The historic UN-brokered truce in Yemen has largely held for nearly four months, and Special Envoy Hans Grundberg on Thursday urged the Government and Houthi rebels to work towards renewing the “transformational” agreement, which expires on 2 August.
Mr. Grundberg has intensified his engagement towards full implementation of the truce, and is urging all parties to explore options for expanding and extending it.
UN Envoy Grundberg on truce implementation & prospects of renewal: “The Yemeni people & the international community want & expect the truce to be fully implemented, renewed & strengthened. The parties must rise to the occasion & not miss this opportunity” https://t.co/5qsGeuO5bC
— @OSE_Yemen (@OSE_Yemen) July 21, 2022
Rise to the occasion
“The Yemeni people and the international community want and expect the truce to be fully implemented, renewed and strengthened,” he said.
“I hope the parties will engage constructively with my efforts and recognise the gains that an extended and expanded truce can deliver to Yemeni people. They must rise to the occasion and not miss this opportunity.”
The truce was first announced in April for two months, and was renewed in June, marking the longest period of relative calm in more than seven years of conflict, and a significant decrease in the number of civilian casualties.
However, both sides have raised concerns about alleged violations and incidents across multiple frontlines.
“The warring parties have obligations under international humanitarian law to protect civilians. I take reports of military escalation very seriously, especially when it involves civilian casualties,” said Mr, Grundberg.
The Office of the Special Envoy is working through the Military Coordination Committee to facilitate dialogue and support de-escalation. “I hope the parties will continue their work under the committee and establish the joint coordination room to address incidents in a timely manner,” he added.
Road blocks remain
Mr. Grundberg also provided an update on the key issue of roads. At the outset of negotiations, both parties put forward proposals on opening roads in Taiz and other governorates, which he described as a positive sign of their willingness to engage.
The latest UN proposal called for three roads put forward by the Houthis, officially known as Ansar Allah, and one advocated by civil society. The Government accepted the proposal and the Houthis rejected it. Recently, the parties have announced unilateral plans.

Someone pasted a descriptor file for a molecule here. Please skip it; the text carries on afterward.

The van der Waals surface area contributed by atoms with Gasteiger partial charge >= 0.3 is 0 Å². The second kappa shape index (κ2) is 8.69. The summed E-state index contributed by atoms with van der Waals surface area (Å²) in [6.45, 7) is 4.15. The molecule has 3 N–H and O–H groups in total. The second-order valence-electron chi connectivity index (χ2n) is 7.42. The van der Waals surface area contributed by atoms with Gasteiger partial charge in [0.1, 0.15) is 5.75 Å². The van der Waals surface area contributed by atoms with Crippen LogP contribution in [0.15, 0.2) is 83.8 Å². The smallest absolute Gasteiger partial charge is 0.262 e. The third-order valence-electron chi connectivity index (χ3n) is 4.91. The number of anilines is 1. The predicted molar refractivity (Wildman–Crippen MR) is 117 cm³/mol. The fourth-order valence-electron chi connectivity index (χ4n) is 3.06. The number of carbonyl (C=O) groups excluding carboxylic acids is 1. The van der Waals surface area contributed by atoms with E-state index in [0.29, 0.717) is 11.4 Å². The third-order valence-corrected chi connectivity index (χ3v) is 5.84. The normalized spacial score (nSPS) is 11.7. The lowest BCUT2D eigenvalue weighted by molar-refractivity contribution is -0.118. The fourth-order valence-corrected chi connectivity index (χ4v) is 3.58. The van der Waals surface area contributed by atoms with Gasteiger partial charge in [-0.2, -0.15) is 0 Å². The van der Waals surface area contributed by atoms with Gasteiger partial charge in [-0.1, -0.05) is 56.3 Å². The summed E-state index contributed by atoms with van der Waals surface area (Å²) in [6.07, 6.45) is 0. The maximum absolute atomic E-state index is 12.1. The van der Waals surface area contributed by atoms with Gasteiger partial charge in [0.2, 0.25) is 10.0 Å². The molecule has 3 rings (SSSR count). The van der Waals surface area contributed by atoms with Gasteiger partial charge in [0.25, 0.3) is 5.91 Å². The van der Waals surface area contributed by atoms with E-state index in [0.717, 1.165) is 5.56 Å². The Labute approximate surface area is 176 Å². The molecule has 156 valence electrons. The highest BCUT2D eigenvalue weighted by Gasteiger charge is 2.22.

Mr. Grundberg stressed that unilateral actions alone are not enough to ensure civilians can safely travel along roads that cross frontlines under the control of different parties.
“I will not stop pursuing my efforts to bring the parties closer together to reach agreement to sustainably and safely open key roads in Taiz and other governorates. This will remain a priority for this truce period and any future extension of it.”
Truce agreement impact.
Flights and fuel
The Special Envoy highlighted achievements under the truce, such as agreement on commercial flights between the capital, Sana’a, and Amman, Jordan, and the Egyptian capital Cairo. So far, 36 flights have taken off and his Office is exploring options to include more destinations as a possible part of an extended agreement.
The truce also stipulated that 36 fuel ships should enter the critical port of Hudaydah during the four-month period.
To date, 26 vessels have entered the port carrying more than 720,000 metric tons of fuel derivatives, with more in the pipeline, compared to 2021, which saw 23 fuel ships carrying less than 470,000 metric tons. Ensuring continued fuel supply is more important than ever now, as global fuel prices rise.
As he steps up his engagement, Mr. Grundberg underlined what has been accomplished so far.
“Moving away from seven years of war to a state of relative calm will not be without challenges, and there have been some shortcomings in fully implementing the elements of the truce,” he said. “Nevertheless, the truce has been transformational for Yemen. It has made a tangible difference to people’s lives.”
Children at a story reading session in a displacement site at Ta’iziyah, Yemen.